A chart pattern is a combination of support and resistance levels formed by candlesticks in a specific shape that helps define whether the market will move in the same direction or change.
There are two types of technical analysis patterns: reversal and continuation.
Reversal Chart Patterns
The type name explains the idea of reversal patterns. These patterns predict that the trend will change in the opposite direction after its formation. If the price goes down, a reversal chart pattern indicates that the market will go up soon. If the market goes up, a reversal pattern sends you an alert that you should close a long position and be prepared, as the market will soon go down.
Reversal chart patterns predict that the trend will soon change in the opposite direction.
Let's make a list of the most effective and famous reversal chart patterns:
- Head and Shoulders and Inverted Head and Shoulders
- Double Top and Double Floor
- Triple Top and Triple Bottom
Although chart patterns look different, it’s important to highlight one key rule for reading their signals. To define a take-profit level, measure the distance between the support and resistance levels at the point where the pattern starts to form. It will be the distance between the entry point and the take profit level. The entry point is the place where the price breaks the support or resistance level depending on the trend.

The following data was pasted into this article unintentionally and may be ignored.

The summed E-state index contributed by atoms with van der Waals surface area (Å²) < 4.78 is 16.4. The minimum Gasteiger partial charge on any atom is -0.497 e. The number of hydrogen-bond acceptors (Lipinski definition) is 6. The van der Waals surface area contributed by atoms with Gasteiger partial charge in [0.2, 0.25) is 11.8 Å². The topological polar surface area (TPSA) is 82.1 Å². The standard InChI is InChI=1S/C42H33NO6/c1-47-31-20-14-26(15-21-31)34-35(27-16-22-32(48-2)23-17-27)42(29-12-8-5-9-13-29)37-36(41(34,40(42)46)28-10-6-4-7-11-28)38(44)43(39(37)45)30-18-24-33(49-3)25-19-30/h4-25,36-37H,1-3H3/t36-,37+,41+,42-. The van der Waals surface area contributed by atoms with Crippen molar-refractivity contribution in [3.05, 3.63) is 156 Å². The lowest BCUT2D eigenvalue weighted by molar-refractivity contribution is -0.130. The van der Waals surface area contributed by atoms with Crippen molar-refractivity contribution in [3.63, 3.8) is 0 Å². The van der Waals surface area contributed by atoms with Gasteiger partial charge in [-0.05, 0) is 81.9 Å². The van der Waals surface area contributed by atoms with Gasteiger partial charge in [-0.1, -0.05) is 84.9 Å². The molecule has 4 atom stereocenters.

As for the stop loss level, there is the idea of counting the distance between support and resistance levels and dividing it by two. The concept suits the best risk/reward ratio of 1:2. However, it’s good that you evaluate the market conditions and use a trailing stop loss in case of an uncertain situation.
Continuation Chart Patterns
Continuation chart patterns appear when the current trend stops. This is why they are sometimes called "consolidation patterns". Trend lines serve as support and resistance levels. They occur on the chart when buyers and sellers cannot compete with each other and the price consolidates for a while. These patterns show that the market will continue to move in the same direction.
Continuation chart patterns appear when the current trend pauses but continues to move in the same direction later.
Take a look at the list of the most famous continuation chart patterns:
- Pennants or flags
- Wedges: ascending and descending
- Triangles: ascending, descending, symmetrical
For most patterns, the trading idea is similar. You should draw support and resistance lines and count the distance between them at the point where the pattern starts to form. This is the size of the area between the entry point and the take profit level.
As with reversal patterns, the entry point occurs when the price breaks the support or resistance level with respect to the prevailing trend.
The stop loss level is different. To define the size of the risk you are about to take, place the stop loss above resistance for bearish patterns and below support for bullish patterns.
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